With storage included, Schaefer’s spans about 8,000 square feet, located on a prime 1.5-acre corner lot that would probably be a McDonald’s or Walgreens by now if Graham hadn’t stepped in. Sales in 2019 were $5.5 million, flat with the year before and below the $9 million level the store reached during the peak years of the 1990s, when it hosted major wine dinners at local restaurants once or twice a month and staged in-store tastings where customers stood elbow to elbow. The store has more competition today, and millennials aren’t as wedded to high-touch shopping as their parents were.
The Wine Side
“Young people don’t collect wine like older generations once did,” says Mick Ter Haar, beverage director and a ten-year Schaefer’s veteran. Decades ago, Schaefer’s was a pioneer in offering futures in classified French wines and was a top choice for first growths. How much have things changed since then? “Today’s customers want $10 and $15 bottles of Bordeaux from us, and there are pretty good wines for that price now,” Ter Haar says. “People won’t come here anymore for $50 Bordeaux, though they have no problem spending $100 on a vintage Champagne. Outside of that, young people are focused on craft beer and whiskies.”
For such a small space, much of it given over to a high-end deli backed by a prep kitchen, Schaefer’s supports generous inventories—some 2,300 SKUs of wine, as well as 800 SKUs of spirits and 800 of beer. About 60% of overall sales are in wine, 16% in spirits, 12% in food, and 8% in beer, with another 4% devoted to items like glassware and party supplies. A few years ago, Schaefer’s got 3% of its volume from online sales, but has quit shipping in the past 18 months.
Unusually for such a small operation, Schaefer’s is an aggressive buyer of big case orders to qualify for special pricing. Cluxton recalls that her father would become nervous when any product was on the shelf too long. But Graham doesn’t monitor inventory turns so closely, if at all. “A 200-case buy doesn’t make Bill fearful,” Cluxton says. “It if takes 90 days to sell it all, Bill is fine with that. My dad was not fine with that—he wanted to see the inventory turning.”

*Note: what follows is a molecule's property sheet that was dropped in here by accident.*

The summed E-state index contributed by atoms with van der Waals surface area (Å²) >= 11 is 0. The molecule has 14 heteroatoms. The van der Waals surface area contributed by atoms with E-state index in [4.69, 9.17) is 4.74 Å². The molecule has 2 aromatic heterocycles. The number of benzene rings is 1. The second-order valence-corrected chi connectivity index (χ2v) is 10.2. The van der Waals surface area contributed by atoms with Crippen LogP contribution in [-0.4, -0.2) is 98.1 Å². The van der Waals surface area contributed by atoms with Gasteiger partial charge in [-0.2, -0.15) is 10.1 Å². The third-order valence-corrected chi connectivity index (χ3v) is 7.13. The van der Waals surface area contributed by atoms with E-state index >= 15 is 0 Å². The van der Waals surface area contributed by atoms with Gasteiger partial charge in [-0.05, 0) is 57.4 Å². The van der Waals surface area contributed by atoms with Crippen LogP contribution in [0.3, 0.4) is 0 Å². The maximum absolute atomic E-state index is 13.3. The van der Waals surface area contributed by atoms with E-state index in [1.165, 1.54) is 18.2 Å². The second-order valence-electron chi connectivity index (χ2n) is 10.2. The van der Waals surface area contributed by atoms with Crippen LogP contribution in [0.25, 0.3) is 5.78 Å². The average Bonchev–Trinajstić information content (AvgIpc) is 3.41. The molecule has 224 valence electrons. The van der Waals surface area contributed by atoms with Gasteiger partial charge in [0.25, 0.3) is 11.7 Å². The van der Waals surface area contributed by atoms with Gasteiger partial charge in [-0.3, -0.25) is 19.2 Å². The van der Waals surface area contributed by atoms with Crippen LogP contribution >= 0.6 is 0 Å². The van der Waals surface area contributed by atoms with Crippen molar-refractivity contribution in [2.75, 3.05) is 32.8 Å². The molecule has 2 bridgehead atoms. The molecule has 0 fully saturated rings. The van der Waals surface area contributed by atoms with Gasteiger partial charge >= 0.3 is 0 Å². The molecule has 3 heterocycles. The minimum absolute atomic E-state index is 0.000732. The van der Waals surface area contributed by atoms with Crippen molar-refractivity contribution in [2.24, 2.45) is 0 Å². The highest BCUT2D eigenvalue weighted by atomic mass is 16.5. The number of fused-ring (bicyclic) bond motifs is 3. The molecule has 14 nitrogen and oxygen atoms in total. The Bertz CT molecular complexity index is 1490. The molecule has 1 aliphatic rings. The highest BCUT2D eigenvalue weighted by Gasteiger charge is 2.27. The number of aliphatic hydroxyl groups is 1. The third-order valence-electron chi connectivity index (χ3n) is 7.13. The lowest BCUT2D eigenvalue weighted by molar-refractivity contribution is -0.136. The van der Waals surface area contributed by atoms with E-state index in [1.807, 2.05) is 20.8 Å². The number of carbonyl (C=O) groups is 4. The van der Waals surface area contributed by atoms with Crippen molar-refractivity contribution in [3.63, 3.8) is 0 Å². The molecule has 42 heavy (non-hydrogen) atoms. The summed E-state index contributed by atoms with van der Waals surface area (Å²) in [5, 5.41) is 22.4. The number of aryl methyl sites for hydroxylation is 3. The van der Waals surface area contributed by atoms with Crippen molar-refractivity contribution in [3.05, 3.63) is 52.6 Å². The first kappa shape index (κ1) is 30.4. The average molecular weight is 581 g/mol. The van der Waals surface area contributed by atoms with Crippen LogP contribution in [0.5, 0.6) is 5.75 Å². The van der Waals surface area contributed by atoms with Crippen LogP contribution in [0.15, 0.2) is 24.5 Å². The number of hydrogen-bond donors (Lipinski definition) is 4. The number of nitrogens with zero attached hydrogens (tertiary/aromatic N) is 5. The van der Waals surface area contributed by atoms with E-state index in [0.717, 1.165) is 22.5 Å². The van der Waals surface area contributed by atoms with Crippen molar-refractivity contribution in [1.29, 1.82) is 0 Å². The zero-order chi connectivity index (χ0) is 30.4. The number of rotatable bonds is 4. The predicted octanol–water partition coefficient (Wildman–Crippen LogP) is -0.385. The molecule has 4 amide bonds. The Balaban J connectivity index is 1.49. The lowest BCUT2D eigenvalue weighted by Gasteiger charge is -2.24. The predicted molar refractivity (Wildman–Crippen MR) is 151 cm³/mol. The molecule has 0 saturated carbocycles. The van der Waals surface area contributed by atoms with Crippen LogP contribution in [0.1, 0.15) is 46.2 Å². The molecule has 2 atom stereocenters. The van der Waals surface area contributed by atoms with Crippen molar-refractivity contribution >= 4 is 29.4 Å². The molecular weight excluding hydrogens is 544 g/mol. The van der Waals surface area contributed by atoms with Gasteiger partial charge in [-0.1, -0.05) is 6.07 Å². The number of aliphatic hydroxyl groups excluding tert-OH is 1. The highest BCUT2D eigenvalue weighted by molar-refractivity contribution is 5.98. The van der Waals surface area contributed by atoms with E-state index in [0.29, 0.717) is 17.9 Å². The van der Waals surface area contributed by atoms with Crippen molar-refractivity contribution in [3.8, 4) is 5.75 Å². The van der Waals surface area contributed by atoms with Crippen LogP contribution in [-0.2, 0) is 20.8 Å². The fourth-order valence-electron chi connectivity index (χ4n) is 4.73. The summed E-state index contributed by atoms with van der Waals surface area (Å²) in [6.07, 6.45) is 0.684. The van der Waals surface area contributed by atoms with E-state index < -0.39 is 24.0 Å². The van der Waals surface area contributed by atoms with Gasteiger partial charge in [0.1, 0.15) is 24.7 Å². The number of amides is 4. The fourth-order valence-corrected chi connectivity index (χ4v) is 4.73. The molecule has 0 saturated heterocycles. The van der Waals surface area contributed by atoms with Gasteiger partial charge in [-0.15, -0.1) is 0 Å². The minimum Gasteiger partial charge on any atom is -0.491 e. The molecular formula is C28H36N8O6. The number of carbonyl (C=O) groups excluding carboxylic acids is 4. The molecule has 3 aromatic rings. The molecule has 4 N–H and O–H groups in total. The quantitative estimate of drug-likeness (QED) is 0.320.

Buying opportunistically is one way to fatten margins. Under George Schaefer, wine margins typically ran at around 33%-34% on a gross basis. The margins are now at 37%, the highest in memory, though spirits margins have fallen off to 18% and beer is at 26%.
Ter Haar explains that his French wine sales have been on a marked upswing, anchored by Sancerres like the 2017 Jean-Max Roger ($28 a 750-ml.), and such rosés as the 2018 Saint Aix from Provence ($18) and the 2017 Mont Gravet from Gascony ($7). Beyond that, he says that “half of the Chardonnay drinkers here are fed up with California styles. We’re turning them on to white Burgundies instead.” One example is the 2017 Thierry et Pascale Matrot Bourgogne, which is selling well at $25. For inexpensive Bordeaux, Ter Haar is recommending such labels as the 2015 Château Saint-Seurin de Léviac ($15). In Champagne, the 2009 Pol Roger Brut ($100) is a steady seller, and the Krug Grande Cuveé ($140) a bargain, though Veuve Clicquot Yellow Label ($55)—even at a price $10 above that of Binny’s—remains the category’s best seller.
Local Craft Beers
In beer, the highest-priced item is from Chicago-based Revolution Brewing—its Deep Wood series Deth’s Tar priced at $27 a 4-pack of 12-ounce cans. Beer buyer Eli Robinson delights in stocking obscure labels from local breweries. There’s the Orange Door IPA ($12 a 4-pack of 16-ounce cans), for instance, from Sketchbook Brewing Co. in nearby Evanston. Northwestern University’s campus is not far from Schaefer’s, and students and faculty are part of the store’s customer base, notes Robinson.
As for spirits, the most expensive is WhistlePig Boss Hog V: The Spirit of Mauve rye whiskey at $490 a 750-ml., while the single bestseller is Tito’s vodka ($19). “Their marketing is simply outstanding,” says Cluxton. In gin, emerging brands like local label F.E.W. ($30) and Sipsmith ($32) from London have overshadowed stalwarts like Beefeater ($20). The store orders its own Elijah Craig Bourbon direct from Heaven Hill Brands, offering it at $30. The big bargain may be Redemption Bourbon and rye, each priced at just $20. “We have to order quite a bit to qualify for that kind of pricing,” notes Cluxton.
The back wall of the store is notable for such rarities as the 2008 Gaja Sori San Lorenzo at $450 a 750-ml., and 1944 Château de Laubade Armagnac at $500. From California, there’s the 1996 Opus One at $330. Graham doesn’t profess to be a taster on par with some of the staff. “I’m not the best guy here to discuss the differences between 2015 and 2016 Bordeaux vintages,” he says. Still, the big decisions—like the search for a site for a second store or even an expansion on the current site—will need to be made soon. Back in health again, Graham relishes the challenges ahead.